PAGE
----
The Case for Climate Demaoguery

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Pundits and political junkies (myself included) would have you believe that the voting behavior of ordinary citizens reflects their ideological predilections. Thus, 2016’s Republican sweep of the presidency, the House, and the Senate are evidence of a decisive turn to the right while 2018’s “Blue Wave” in the House demonstrates  burgeoning progressivism across the country.

Pundits’ claims that party switches occur due to aggregate, nationwide ideological shifts are often incorrect. Although most voters can distinguish between the general ideological positions of the two major parties, they struggle when it comes to the specifics. For example, in the 2008 election, the National Annenberg Election Survey found that only 47 percent of respondents knew that McCain supported overturning Roe v. Wade, 30 percent knew that McCain would be more likely to support free trade agreements, and only 8 percent knew that both candidates supported funding for stem cell research. Moreover, polling has found that respondents are more likely to support Obama’s 2010 healthcare plan when it is called the “Affordable Care Act” instead of Obamacare.

Americans understand government in general terms: the president is the one with the power, Congress is the one who never does its job, and the Supreme Court is the one that decides what’s constitutional or not. Democrats are all about lending a hand to the downtrodden and being gentle abroad, while Republicans support tough love and peace through strength.

Per The American Voter Study in 1960 (which was redone in 2000), rather than analyzing the specific policy platforms of political candidates, a plurality of voters vote for whomever they believe will benefit their group the most. A retiree who leans right may vote Democrat because of Social Security while an evangelical Teamster may vote Republican because the Democratic candidate is not sufficiently religious.

Some vote based on the personality or appearance of candidates (“who could I have a beer with?”) while others, known as “nature of the times” voters, vote for the party in power when they believe the country is doing “well” and vote for the opposition when times are bad. The American Voter found that those who vote based on whomever aligns most with their ideology are the least common of the four mentioned groups of voters.

In 2016, voting based on ideology was difficult because neither candidate had an established, specific policy agenda. While Trump distracted from his utter lack of a platform by making repeated outrageous (often racist or sexist) comments, Hillary had little opportunity to advertise her platform with the media’s obsession with her emails.

With racial fear-mongering and a hostility towards facts, Donald Trump made immigration the primary issue of the 2016 election—and because of Trump, it has become close to impossible to have a rational discussion about immigration reform in 2019. Trump’s immigration demagoguery was enticing. MS-13 violence is scary. Illicit narcotics trafficking across the border is scary. Rape is scary. But are any of those things occurring nearly to the extent that Trump claims? Not at all. Regardless, voters’ fears of job-stealers, of rapists, and of the Other, were enough to trump reason.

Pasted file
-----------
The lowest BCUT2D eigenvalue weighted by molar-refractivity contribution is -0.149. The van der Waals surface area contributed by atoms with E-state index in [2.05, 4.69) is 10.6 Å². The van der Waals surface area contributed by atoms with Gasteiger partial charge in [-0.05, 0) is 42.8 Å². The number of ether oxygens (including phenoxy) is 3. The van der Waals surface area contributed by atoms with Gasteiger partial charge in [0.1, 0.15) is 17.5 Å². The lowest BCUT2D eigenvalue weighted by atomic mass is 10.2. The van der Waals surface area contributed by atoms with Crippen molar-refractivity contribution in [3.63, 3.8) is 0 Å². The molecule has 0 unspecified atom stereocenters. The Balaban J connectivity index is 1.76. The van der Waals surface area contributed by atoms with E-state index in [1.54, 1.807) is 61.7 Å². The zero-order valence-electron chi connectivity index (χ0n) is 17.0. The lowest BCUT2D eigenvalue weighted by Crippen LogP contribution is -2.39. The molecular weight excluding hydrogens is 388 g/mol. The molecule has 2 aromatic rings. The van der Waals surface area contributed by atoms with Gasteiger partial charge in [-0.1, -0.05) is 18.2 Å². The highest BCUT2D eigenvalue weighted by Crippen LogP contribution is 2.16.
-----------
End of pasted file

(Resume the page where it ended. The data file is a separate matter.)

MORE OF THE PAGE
To fear Central American immigrants, undocumented or not, is irrational. Undocumented immigrants commit crimes at a lower rate than ordinary Americans, communities with the largest MS-13 presence have assured that MS-13 is not a priority, and the notion that immigrants steal jobs is shaky at best.

But to fear increasing hurricane severity, the submersion of coastal cities due to rising sea levels, an uptick in mosquito-borne diseases, global hunger, droughts, or a massive approaching budget deficit, is not irrational. That’s exactly what one of the more conservative (in other words, more rosy) climate change predictions has portended if the world does not prevent a 2° C increase in global temperatures. Grimmer reports claim that the world must prevent a 1.5° C increase to stave off such effects.

Immigration by hardworking Central Americans will not bring rape or violence to the United States. Rather than disrupting the livelihoods of ordinary Americans, it will enrich them by bringing cultural diversity and a young workforce—something we need if we want to maintain our current Social Security system intact. Climate change, however, will affect everyone. Fishermen and subsistence farmers may suffer more than accountants and lawyers, but the effects of climate change will reverberate throughout the world.

If American voters are more likely to respond to demagoguery than rational arguments, then politicians must use demagoguery to push for a Green New Deal. They need to paint a dreary picture of the future and use emotional words and dramatic imagery to show voters just how dire their circumstances are.

You play with the cards you’re dealt with, not the cards you want. Rationality has lost in America. Rather than complaining about it, we need to deal with it.

Featured Image via Shutterstock/r.classen

About the author

Matt Walsh is a VI Form day student from Southborough, Massachusetts. He edits for LEO, leads Openly Secular, plays trumpet, and leads the young Democrats club. Matt is a hot sauce connoisseur, and he loves Tabasco. His academic interests include public policy, political science, and chemistry, and he plays baseball and runs cross country. In his free time, he gets outraged about Trump.

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